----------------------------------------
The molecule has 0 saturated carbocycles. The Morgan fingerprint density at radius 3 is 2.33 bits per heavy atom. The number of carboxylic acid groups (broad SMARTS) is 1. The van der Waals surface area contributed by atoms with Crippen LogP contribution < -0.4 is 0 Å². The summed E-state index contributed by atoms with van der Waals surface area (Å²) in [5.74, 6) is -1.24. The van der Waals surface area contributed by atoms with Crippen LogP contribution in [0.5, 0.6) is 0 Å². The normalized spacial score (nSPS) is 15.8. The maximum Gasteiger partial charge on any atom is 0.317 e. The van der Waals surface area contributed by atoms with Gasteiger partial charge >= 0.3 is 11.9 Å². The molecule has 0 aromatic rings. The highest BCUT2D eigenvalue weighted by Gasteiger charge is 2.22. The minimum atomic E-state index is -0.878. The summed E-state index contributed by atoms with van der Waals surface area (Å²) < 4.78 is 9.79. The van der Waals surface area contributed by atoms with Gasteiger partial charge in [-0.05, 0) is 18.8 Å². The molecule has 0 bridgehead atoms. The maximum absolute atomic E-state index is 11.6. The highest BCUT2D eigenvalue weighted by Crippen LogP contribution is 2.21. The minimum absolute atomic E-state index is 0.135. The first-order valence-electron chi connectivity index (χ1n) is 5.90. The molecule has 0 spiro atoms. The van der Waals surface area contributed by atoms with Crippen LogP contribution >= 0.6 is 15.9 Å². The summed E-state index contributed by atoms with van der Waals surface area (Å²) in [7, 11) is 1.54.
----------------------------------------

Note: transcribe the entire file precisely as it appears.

The molecule has 0 saturated carbocycles. The Morgan fingerprint density at radius 3 is 2.33 bits per heavy atom. The number of carboxylic acid groups (broad SMARTS) is 1. The van der Waals surface area contributed by atoms with Crippen LogP contribution < -0.4 is 0 Å². The summed E-state index contributed by atoms with van der Waals surface area (Å²) in [5.74, 6) is -1.24. The van der Waals surface area contributed by atoms with Crippen LogP contribution in [0.5, 0.6) is 0 Å². The normalized spacial score (nSPS) is 15.8. The maximum Gasteiger partial charge on any atom is 0.317 e. The van der Waals surface area contributed by atoms with Gasteiger partial charge >= 0.3 is 11.9 Å². The molecule has 0 aromatic rings. The highest BCUT2D eigenvalue weighted by Gasteiger charge is 2.22. The minimum atomic E-state index is -0.878. The summed E-state index contributed by atoms with van der Waals surface area (Å²) < 4.78 is 9.79. The van der Waals surface area contributed by atoms with Gasteiger partial charge in [-0.05, 0) is 18.8 Å². The molecule has 0 bridgehead atoms. The maximum absolute atomic E-state index is 11.6. The highest BCUT2D eigenvalue weighted by Crippen LogP contribution is 2.21. The minimum absolute atomic E-state index is 0.135. The first-order valence-electron chi connectivity index (χ1n) is 5.90. The molecule has 0 spiro atoms. The van der Waals surface area contributed by atoms with Crippen LogP contribution >= 0.6 is 15.9 Å². The summed E-state index contributed by atoms with van der Waals surface area (Å²) in [7, 11) is 1.54.